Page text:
In order to avoid all misunderstanding, has the hour not arrived when we should hold a permanent seat in the Pan-American Conference? This gesture would indicate the part we mean to play in European conflicts in which England might be interested.

Should Canada not consider that the time has arrived when it should sever its connection with the League of Nations and study at the same time its status in the British Commonwealth. The fact that our King is the King of England should not imply that we must join in a war on the European or Asiatic continent or in any other quarter of the globe.

It is evident that if Canada clearly defines by legislative enactment its intention not to inter-fere in any war of the empire, such a course would free us, in the event of European or Asiatic difficulties, from the possibility of attack and would prevent all military expenditures both useless and disastrous for a young country such as ours.

1 make these observations to you in a spirit of humility, as a Canadian who loves his country and as a Liberal trustful in the political wisdom of his party.

Please accept, Mr. Prime Minister, the expression of my deepest regards.

And the right hon. the Prime Minister wrote me the following reply on January 19, 1937:

I read with much interest your letter of December 31 respecting military expenditures and Canada's foreign policy.

With respect to expenditures having to do with defence, any expenditure contemplated and decided upon will as in the past relate to the defence of Canada. We consider that whatever action Canada will take in this regard is a matter to be determined by the Canadian

government and parliament, and our defence estimates were not discussed with London on this occasion any more than in any other circumstance.

The policy of our government is to strive by all possible means to avoid war. There exists a wide difference of opinion in Canada and in other countries as to the best way of achieving that end. As regards the League of Nations,

I do not think it would be advisable to withdraw from that body which if properly developed can constitute a powerful agency for conciliation and peace throughout the world.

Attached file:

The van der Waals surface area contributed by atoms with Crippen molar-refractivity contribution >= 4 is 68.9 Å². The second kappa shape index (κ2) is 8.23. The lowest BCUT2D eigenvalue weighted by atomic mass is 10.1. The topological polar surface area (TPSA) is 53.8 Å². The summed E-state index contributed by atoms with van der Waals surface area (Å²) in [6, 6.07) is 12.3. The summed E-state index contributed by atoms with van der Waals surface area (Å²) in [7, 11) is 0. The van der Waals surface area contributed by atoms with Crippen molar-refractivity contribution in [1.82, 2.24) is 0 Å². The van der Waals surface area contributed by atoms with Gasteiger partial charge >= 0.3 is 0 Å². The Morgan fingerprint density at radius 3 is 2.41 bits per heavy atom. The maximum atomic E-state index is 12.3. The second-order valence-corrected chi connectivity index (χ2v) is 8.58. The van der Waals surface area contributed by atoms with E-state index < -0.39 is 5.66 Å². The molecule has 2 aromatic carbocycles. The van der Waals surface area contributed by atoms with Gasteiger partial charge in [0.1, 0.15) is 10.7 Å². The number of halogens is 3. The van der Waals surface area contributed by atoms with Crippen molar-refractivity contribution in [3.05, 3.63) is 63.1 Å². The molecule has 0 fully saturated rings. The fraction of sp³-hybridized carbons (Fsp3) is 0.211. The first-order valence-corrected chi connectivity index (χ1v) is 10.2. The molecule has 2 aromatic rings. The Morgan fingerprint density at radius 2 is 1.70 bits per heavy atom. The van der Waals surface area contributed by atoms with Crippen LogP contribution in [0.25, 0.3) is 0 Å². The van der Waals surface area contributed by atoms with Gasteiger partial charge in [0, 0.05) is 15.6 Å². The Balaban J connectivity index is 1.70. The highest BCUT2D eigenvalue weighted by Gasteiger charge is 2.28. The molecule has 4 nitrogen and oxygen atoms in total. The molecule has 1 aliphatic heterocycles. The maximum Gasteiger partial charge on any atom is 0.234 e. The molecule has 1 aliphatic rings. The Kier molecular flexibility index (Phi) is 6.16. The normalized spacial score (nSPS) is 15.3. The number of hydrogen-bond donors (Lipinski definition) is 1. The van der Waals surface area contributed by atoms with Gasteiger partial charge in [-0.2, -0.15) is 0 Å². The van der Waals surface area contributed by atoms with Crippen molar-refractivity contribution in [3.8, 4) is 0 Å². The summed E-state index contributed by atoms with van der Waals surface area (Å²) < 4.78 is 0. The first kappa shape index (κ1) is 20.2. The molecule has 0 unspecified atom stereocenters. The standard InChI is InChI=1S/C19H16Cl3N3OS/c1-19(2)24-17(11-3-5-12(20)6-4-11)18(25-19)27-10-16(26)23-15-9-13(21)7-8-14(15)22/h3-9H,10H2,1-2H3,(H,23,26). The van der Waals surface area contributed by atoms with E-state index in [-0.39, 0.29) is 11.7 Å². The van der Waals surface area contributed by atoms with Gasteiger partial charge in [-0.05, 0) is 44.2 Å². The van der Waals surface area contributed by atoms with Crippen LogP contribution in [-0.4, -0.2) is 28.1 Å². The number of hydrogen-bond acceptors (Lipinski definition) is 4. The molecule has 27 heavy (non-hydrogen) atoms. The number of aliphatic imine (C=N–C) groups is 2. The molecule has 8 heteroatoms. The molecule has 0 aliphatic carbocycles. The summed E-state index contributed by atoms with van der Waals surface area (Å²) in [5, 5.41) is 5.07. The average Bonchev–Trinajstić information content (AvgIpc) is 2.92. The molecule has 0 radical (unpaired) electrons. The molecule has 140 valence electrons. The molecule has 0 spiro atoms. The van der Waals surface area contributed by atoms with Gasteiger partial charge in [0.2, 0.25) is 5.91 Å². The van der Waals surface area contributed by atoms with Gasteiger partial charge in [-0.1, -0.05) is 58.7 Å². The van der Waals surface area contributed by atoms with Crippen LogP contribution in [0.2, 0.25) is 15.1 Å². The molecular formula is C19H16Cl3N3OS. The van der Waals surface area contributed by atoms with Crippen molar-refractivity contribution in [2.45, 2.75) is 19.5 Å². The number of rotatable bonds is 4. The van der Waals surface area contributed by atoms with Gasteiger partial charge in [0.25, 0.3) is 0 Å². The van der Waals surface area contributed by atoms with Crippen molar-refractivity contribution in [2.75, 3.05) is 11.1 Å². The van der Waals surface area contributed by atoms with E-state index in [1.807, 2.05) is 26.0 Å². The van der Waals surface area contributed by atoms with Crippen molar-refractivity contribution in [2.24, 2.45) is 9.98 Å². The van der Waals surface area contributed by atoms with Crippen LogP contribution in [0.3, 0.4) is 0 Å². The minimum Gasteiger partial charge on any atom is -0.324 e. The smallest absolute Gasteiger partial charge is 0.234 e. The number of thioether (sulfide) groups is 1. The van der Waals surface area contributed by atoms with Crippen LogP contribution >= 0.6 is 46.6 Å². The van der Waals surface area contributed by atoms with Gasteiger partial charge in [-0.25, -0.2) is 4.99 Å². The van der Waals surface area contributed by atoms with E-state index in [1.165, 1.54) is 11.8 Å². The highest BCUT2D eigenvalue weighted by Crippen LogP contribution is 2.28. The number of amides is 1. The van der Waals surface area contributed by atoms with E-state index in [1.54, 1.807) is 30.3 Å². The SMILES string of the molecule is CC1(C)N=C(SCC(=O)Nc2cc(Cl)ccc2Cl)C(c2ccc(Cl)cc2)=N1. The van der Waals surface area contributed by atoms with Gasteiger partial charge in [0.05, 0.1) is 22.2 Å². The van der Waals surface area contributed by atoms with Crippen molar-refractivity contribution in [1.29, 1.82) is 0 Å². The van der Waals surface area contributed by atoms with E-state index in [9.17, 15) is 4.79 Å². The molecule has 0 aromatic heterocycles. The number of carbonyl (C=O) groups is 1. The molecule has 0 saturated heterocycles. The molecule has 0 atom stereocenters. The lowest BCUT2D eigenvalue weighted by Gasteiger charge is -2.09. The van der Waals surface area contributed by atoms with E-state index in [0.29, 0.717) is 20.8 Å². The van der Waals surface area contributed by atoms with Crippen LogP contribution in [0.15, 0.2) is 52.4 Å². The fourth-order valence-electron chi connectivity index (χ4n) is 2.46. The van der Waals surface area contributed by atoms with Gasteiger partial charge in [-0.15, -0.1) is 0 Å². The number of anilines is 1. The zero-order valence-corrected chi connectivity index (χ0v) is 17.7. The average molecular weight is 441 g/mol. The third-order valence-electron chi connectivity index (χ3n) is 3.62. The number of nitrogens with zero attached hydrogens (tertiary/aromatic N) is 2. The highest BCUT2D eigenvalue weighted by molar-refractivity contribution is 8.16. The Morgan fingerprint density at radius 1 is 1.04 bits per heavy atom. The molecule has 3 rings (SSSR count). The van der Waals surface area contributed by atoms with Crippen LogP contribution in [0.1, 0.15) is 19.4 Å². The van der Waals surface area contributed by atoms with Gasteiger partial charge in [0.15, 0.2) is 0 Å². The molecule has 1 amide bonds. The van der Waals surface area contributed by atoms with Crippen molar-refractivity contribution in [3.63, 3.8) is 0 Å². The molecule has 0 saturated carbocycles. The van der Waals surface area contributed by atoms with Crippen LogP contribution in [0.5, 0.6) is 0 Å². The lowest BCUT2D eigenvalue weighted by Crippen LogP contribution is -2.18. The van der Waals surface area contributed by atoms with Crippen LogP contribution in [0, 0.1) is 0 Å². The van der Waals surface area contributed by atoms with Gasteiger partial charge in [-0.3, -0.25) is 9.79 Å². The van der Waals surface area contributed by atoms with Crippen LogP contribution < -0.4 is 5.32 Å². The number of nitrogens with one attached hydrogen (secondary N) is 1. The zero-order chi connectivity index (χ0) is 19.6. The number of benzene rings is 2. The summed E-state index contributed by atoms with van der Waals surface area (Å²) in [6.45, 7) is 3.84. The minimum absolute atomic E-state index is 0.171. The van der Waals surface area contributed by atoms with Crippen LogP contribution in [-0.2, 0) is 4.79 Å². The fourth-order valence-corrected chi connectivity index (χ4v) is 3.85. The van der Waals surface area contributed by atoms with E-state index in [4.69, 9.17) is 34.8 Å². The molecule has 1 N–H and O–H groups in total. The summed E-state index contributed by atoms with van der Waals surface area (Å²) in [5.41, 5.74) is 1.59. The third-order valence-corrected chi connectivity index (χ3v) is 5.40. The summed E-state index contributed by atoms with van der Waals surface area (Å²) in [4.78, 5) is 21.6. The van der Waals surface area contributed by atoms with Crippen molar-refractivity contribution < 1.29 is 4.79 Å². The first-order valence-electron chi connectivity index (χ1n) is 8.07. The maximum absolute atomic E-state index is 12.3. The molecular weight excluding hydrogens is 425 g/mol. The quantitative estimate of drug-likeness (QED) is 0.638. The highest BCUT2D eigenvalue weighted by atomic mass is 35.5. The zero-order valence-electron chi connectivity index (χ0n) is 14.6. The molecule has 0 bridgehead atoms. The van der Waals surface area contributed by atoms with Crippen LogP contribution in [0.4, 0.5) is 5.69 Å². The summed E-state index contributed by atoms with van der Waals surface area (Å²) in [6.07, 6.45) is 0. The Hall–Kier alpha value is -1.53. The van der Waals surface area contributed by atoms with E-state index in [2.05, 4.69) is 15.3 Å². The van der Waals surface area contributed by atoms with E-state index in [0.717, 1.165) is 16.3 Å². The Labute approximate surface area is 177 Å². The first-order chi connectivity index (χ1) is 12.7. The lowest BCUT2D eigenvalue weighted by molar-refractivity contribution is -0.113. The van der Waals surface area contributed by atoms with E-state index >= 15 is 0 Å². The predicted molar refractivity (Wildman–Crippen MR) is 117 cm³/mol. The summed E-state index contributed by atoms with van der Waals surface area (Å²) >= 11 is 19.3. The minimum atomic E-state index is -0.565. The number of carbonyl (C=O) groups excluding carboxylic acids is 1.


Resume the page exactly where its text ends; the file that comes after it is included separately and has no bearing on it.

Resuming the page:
I would prefer seeking the safeguards against the danger which you see in our relations with the League of Nations by calling it into play as an instrument of conciliation and study rather than as an instrument for the application of economic or military sanctions. I am pleased to forward you herewith a copy of the speech I delivered at Geneva during the last assembly;

I believe it will clearly indicate to you the line of conduct suggested on subjects pertaining to the league and on other matters.

The matter of relationships to be established with the Pan-American Conference is an important question. We have given the matter attention but it involves more than one factor which must be taken into account.

I am pleased to know that you interest yourself in these important questions and I greatly value the clarity with which you have outlined to me the views you hold on the difficult situation that confronts us.

I do not want to question the words of the right hon. Prime Minister when he tells us:

We consider that whatever action Canada will take in this regard is a matter to be determined by the Canadian government and parliament.

I have faith in him and in his ministers, but I ask myself if the events that may occur following a declaration of war against the United Kingdom by any nation, will not be so swiftly moving in character that they will control government action in such a manner that parliament will find itself face to face with an accomplished fact and will be merely called upon to ratify an existing policy.

Moreover, were we not given a concrete example recently bearing out what I have just said, when, on the day following the abdication of King Edward the Eighth, the government by a mere order in council recognized his successor and set in motion the mechanism of the Statute of Westminster in such a manner that when parliament convened we had but one thing to do: approve what had been done.

As a matter of fact, I readily bow to the decision taken and approve whole-heartedly the order in council that gave us as successor to Edward the Eighth His Majesty George the Sixth; yet, when I analyse the events that followed one another at the time, I recall the words of Georges Sorel in a conversation captioned " Democracy is compelled to act

National Defence-Mr. Lacroix

like other forms of government," and of whom Mussolini said at the end of 1934: "I owe what I am to Georges Sorel."